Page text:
Source: Nepotism dogs Cold Storage Company board appointments | The Financial Gazette May 4, 2017
A TWELVE-MEMBER board appointed to the Cold Storage Company (CSC) last month has set tongues wagging following revelations that a quarter of the appointees are related, in one way or the other, to bigwigs in President Robert Mugabe’s bloated Cabinet.
Last month, Agriculture, Mechanisation and Irrigation Development Minister, Joseph Made, retained Sylvia Khumalo-Jiyane to chair the CSC board to steer the troubled meat processor to profitability after years of operating in the red.
Other board members include Nemrod Chiminya (deputy chair); Emily Mumbengegwi; Peter Nyoni; Cecilia Paradza; Bekhithemba Nhomo; Anxious Masuka; Rufaro Mazunze; Khodholo Setaboli; the chief executive officer (CEO) of CSC, Ngoni Chinogaramombe and two Ministry of Agriculture representatives, Unesu Ushewokunze-Obatolu and Reston Muzamhindo.
It has now emerged that three of the board members are related to bureaucrats in Cabinet, suggesting there might have been corporate governance breaches in the appointments.
Chiminya is brother to Home Affairs Minister, Ignatius Chombo, who also happens to be the ZANU-PF secretary for administration — placing him fourth in the ruling party’s hierarchy.
Mumbengegwi is the wife of Foreign Affairs Minister, Simbarashe Mumbengegwi.
She is also a board member of the Tobacco Industry Marketing Board (TIMB).
Peter Nyoni is husband to Sithembiso Nyoni, the Minister of Small to Medium Enterprises and Cooperative Development. He also sits on the ZB Financial Holdings Limited board, where he is currently acting chairperson.
Corporate governance experts told the Financial Gazette this week that it was too much of a coincidence that a 12-member board of a government-owned entity could have three non-executive directors who are related to key figures serving in the same Cabinet.
Without implying any wrongdoing on the part of the appointing authority, they said such appointments fuel suspicions that there could be political considerations involved in selecting stewards for strategic State assets whereby cronies end up ensconced in key positions at the expense of more deserving individuals.
There are also questions around the independence of the CSC board considering that two of its board members, Ushewokunze-Obatolu and Muzamindo are from the parent ministry, where they serve as principal director for livestock and principal director in charge of farm mechanisation, respectively.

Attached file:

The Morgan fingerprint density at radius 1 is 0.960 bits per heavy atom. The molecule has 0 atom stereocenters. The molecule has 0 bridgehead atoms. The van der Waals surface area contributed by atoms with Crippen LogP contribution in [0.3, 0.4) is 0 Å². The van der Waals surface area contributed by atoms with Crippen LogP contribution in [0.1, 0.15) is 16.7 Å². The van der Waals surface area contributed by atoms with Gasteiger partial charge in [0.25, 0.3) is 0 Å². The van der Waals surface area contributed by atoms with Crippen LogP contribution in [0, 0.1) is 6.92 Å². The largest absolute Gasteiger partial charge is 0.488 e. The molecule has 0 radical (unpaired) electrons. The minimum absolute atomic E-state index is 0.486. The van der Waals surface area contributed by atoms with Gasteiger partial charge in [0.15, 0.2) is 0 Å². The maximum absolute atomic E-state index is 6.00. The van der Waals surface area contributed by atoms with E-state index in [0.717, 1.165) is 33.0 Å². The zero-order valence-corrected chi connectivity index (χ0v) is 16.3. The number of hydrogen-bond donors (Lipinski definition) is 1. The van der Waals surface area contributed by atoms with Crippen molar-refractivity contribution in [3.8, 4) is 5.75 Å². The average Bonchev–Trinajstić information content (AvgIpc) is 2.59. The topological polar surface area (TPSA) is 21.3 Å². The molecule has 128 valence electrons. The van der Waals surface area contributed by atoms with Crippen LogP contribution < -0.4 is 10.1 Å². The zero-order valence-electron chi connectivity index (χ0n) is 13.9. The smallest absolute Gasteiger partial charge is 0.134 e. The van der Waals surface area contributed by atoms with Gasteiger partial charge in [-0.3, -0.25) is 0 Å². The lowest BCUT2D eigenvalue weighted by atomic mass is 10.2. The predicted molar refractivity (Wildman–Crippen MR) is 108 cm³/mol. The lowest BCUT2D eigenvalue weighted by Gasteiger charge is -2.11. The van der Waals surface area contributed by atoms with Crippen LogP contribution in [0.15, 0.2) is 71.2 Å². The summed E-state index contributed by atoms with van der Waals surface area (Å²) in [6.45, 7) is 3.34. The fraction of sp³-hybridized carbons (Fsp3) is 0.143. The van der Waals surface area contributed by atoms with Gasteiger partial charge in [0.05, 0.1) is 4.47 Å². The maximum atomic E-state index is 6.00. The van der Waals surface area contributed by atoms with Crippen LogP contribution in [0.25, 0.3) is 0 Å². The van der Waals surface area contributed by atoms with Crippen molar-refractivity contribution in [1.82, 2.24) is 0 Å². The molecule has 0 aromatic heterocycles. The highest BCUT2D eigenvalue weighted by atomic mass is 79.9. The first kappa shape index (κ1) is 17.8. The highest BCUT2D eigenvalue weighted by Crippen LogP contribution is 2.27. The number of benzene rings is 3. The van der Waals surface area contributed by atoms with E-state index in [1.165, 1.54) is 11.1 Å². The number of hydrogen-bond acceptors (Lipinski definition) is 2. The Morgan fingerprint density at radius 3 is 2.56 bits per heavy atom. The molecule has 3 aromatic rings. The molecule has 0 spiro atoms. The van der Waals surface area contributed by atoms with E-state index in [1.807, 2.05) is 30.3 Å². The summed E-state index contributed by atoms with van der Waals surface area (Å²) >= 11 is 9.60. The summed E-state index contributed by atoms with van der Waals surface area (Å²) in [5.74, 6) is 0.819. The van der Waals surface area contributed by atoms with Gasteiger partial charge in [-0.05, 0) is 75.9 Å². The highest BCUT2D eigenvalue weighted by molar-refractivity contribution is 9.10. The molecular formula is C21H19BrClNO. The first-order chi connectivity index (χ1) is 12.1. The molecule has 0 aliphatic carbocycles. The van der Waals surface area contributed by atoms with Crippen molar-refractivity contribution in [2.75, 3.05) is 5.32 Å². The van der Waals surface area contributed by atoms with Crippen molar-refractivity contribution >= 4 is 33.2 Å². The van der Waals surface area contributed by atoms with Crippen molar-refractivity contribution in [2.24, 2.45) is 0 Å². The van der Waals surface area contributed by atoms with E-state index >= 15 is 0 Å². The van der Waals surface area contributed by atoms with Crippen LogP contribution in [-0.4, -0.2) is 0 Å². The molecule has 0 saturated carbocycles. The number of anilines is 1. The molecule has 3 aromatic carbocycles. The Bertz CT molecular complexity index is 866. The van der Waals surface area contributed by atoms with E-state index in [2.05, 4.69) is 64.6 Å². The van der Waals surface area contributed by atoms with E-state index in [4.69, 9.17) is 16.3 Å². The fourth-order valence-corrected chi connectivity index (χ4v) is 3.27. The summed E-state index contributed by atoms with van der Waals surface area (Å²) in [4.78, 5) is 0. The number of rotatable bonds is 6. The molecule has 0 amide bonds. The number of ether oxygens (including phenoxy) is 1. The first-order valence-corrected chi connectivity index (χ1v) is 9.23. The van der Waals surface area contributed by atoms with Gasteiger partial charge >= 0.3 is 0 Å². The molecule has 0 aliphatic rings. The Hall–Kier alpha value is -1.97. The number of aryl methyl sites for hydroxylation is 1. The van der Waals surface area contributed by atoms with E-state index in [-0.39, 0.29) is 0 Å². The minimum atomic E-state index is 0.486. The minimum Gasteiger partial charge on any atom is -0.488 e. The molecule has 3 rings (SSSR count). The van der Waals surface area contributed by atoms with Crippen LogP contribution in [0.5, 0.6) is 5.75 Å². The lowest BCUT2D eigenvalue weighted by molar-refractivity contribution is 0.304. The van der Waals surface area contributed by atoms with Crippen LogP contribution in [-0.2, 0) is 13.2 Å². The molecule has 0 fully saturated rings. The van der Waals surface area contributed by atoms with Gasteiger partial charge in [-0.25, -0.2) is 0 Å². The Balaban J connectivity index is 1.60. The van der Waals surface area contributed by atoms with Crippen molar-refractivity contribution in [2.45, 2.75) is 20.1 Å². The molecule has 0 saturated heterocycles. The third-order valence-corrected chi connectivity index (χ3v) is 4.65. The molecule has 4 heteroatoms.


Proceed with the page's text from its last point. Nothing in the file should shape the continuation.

In justifying some of the appointments, Made was quoted recently saying he had to accommodate officials from the pay-as-you-go pension fund, the National Social Security Authority (NSSA), after it had injected US$18 million into the troubled beef processor to enable it to turn around the corner.
Seconded from the NSSA board are three members including Chiminya who, besides being the co-owner of Shelter Zimbabwe, also sits on the board of the nascent National Building Society, which was created by NSSA.
Chiminya has served as chairman of Zvimba Rural District Council for many years and was previously TIMB chairperson.
Still, corporate governance experts say the appointments throws into doubt prospects of reviving the fortunes of CSC, once Zimbabwe’s biggest supplier of beef to the European Union and the local market.
A corporate governance expert who declined to be named for fear of victimisation said it was critical that appointments to public institutions be done in a transparent manner to remove questions around possible nepotism; patronage that compromises the directors’ effectiveness; lack of independence of directors; erosion of public confidence; negative public perception; reputational risk; corruption; and lack of transparency in the nomination process.
“The CSC board, as presently constituted, is also prone to government interference, thus compromising its independence and effectiveness. A compromised board erodes investor confidence at a time when government is trying to woe investment in CSC,” said the expert.
“This development sets a bad precedence and shows government’s half-hearted measures in strengthening good corporate governance in parastatals. These board appointments fly in the face of governance principles set out in our National Code on Corporate Governance, which puts a lot of emphasis on director independence and calls for transparency in nomination of directors,” she added.